Your dog should get the picture after a few sessions, and you should be able to walk them (though you'll more than likely always use your halti or choker and nylon combo when walking publicly on the off chance your dog does get stirred up) without much fuss. I have taught Tank (English Bulldog) to behave using this method, and I can walk him without fear of him going after our other dogs or someone else and their dog.

  • For fear-based aggression, my first step is to figure out why the dog behaves like this. Poor socialization as a pup, attacks by other dogs in the past, and general shyness is often the root of fear-based aggression. This type of behavior requires a lot of work, and a sensitive handler.

    For socialization, I never advise going to a dog park. While your dog may not misbehave, other people aren't as vigilant, and fights and hard roughhousing happen a lot. It isn't uncommon to encounter owners who just don't give a damn either - they let their dogs terrorize others and blame you for any resulting actions. For the shy dog, I would suggest getting a group of others together who have submissive, calm dogs. They must be relaxed, or your dog will feed off of their negative energy and snap when approached. Find a neutral gathering spot that isn't anyone's claimed territory - this can also bring out aggression. Sit and socialize with your friends, and, if you have a small dog, resist the urge to pick them up when they are frightened, as this teaches them that they can avoid others by going to you. For more extreme cases, you may want to muzzle your dog. Be sure to tune in to your dogs body language: signs like averting their eyes or focusing intently on others, a hunched back, a lowered head, a stiffly wagging, tucked, or held at a medium or maximum height tail, and hackles raising are just some of the signs you may want to look for. Do not coddle your dog if he seems fearful. Continue to be confident and calm and socialize with your friends, but do be prepared to dish out a correction if aggression occurs. Call your dogs name sharply, reprimand with a loud "NO!" and a pointed finger, and then return to what you were doing. This can take several weeks of devoted training.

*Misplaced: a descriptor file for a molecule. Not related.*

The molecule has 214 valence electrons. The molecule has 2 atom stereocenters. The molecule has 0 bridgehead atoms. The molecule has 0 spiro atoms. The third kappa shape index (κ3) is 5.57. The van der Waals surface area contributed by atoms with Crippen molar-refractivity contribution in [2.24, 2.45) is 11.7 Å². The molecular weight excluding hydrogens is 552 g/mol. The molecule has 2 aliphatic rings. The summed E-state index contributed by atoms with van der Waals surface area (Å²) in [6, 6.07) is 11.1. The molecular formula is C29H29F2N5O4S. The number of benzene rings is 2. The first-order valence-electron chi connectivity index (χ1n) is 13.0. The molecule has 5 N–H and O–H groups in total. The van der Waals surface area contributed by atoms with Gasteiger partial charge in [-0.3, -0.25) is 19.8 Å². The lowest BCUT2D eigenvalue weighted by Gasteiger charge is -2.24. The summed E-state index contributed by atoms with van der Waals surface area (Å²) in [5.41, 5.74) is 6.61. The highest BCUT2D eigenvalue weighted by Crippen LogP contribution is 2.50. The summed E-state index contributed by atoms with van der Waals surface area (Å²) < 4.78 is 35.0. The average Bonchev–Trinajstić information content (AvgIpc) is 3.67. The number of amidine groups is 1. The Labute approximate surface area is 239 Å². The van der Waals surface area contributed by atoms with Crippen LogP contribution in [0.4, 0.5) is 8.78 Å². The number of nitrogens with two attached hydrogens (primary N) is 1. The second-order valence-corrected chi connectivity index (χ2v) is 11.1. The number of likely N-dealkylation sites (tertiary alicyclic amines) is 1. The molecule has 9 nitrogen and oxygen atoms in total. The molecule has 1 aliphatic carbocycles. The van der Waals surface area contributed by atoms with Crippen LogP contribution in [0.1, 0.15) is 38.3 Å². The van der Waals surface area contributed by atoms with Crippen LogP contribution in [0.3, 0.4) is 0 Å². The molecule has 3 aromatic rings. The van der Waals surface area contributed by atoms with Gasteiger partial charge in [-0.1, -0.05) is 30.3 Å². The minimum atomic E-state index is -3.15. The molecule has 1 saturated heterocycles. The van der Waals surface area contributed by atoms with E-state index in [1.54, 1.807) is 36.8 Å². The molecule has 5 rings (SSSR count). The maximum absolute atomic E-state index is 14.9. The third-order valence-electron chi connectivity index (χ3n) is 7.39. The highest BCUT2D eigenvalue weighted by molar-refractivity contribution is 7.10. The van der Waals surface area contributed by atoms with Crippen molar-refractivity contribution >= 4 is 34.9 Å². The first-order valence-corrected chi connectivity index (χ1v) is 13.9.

• For possessive and territorial aggression, like outright aggression, you must be clear-cut and aggressive (note - not abusive or overly forceful) in your training. Give an inch, and ten miles will be taken. In territorial aggression, you may want to take the nature of the case into consideration - if your dog is just looking out for his family by barking and generally patrolling his yard, I would not be too concerned. It is a good thing, especially in these times, to have a dog that isn't necessarily vicious, but can play the part and scare off would-be intruders. If your dog is aggressive to visitors in their home, that is another story.

    For overly territorial dogs that pose a threat to guests, I would advise starting your training at the door. Have a guest work with you, ringing the doorbell at intervals. The reactive dog will jump up, barking, perhaps with hackles raised or staring intently at the door. Work on getting your dog to back up - stand in front of the dog, using your knee to push against their mid-chest, while snapping and pointing behind them, saying, "Back." Make eye contact and enforce it. Don't let the dog push you around. Continue encouraging them to move backwards, slowly repeating the command. Don't go overboard - three or four times should suffice, depending on how far you are backing them up. Place them in the sit position, give the "Watch me" command, and reward. It helps if your dog knows lay and stay - you can place their bed in the room nearest the door and make them lay down and stay on their pillow. If your dog is known to bite, by all means, place a muzzle on him before you let your guest in. Make sure your guest knows to ignore the dog completely. As Caesar says, "No touch, no talk, no eye contact." Allow the dog to sniff guests, but don't encourage prolonged fixation. For jumpers, inform your guest that if the dog jumps, they are to turn their back on the dog, which will bring them back down on all fours, and continue ignoring the dog, and if possible, going a different direction to get to where they were going. Encourage your dog to ignore guests - once they have calmed down, you can remove the muzzle and let the dog roam. Again, the guest is to ignore the dog completely while the dog gets used to their presence. Any sign of aggression towards the guest, and your dog should be sharply reprimanded using their name, and stepping in between the dog and the guest and giving them the back command. Once they have backed up, place the muzzle back on, and keep in place until the dog has calmed down again. After a while, you may give your guest a treat to give the dog, held on a flat palm, and given the sit command by them. Have them slowly lower their hand to chest level in a non-threatening and calm manner and give the dog a treat. Practice as often as possible.